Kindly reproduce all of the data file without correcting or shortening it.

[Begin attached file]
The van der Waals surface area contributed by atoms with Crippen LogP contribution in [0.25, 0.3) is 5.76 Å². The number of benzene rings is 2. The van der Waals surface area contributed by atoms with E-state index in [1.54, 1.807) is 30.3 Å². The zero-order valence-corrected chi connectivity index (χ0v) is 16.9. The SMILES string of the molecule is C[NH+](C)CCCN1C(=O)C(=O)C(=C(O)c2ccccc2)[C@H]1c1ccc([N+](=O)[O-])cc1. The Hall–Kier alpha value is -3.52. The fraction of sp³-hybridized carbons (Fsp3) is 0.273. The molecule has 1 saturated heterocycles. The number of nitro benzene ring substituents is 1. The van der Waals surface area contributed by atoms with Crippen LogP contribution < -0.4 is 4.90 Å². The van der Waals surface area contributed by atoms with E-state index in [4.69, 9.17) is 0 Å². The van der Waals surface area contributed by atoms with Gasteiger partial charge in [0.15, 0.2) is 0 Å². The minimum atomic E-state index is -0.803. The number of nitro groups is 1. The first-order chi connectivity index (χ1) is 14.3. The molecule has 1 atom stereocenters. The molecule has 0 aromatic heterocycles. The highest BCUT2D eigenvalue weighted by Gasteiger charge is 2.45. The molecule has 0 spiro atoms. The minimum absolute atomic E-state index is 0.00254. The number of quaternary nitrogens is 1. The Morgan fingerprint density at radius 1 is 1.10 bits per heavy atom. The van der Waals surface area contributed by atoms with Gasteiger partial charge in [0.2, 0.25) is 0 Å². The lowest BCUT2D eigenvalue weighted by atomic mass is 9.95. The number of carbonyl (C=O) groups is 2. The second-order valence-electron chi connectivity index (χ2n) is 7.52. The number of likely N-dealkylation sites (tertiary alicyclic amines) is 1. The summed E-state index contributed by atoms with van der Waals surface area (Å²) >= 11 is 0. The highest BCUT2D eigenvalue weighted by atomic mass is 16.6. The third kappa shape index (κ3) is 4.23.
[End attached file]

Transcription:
The van der Waals surface area contributed by atoms with Crippen LogP contribution in [0.25, 0.3) is 5.76 Å². The number of benzene rings is 2. The van der Waals surface area contributed by atoms with E-state index in [1.54, 1.807) is 30.3 Å². The zero-order valence-corrected chi connectivity index (χ0v) is 16.9. The SMILES string of the molecule is C[NH+](C)CCCN1C(=O)C(=O)C(=C(O)c2ccccc2)[C@H]1c1ccc([N+](=O)[O-])cc1. The Hall–Kier alpha value is -3.52. The fraction of sp³-hybridized carbons (Fsp3) is 0.273. The molecule has 1 saturated heterocycles. The number of nitro benzene ring substituents is 1. The van der Waals surface area contributed by atoms with Crippen LogP contribution < -0.4 is 4.90 Å². The van der Waals surface area contributed by atoms with E-state index in [4.69, 9.17) is 0 Å². The van der Waals surface area contributed by atoms with Gasteiger partial charge in [0.15, 0.2) is 0 Å². The minimum atomic E-state index is -0.803. The number of nitro groups is 1. The first-order chi connectivity index (χ1) is 14.3. The molecule has 1 atom stereocenters. The molecule has 0 aromatic heterocycles. The highest BCUT2D eigenvalue weighted by Gasteiger charge is 2.45. The molecule has 0 spiro atoms. The minimum absolute atomic E-state index is 0.00254. The number of quaternary nitrogens is 1. The Morgan fingerprint density at radius 1 is 1.10 bits per heavy atom. The van der Waals surface area contributed by atoms with Gasteiger partial charge in [0.2, 0.25) is 0 Å². The lowest BCUT2D eigenvalue weighted by atomic mass is 9.95. The number of carbonyl (C=O) groups is 2. The second-order valence-electron chi connectivity index (χ2n) is 7.52. The number of likely N-dealkylation sites (tertiary alicyclic amines) is 1. The summed E-state index contributed by atoms with van der Waals surface area (Å²) >= 11 is 0. The highest BCUT2D eigenvalue weighted by atomic mass is 16.6. The third kappa shape index (κ3) is 4.23.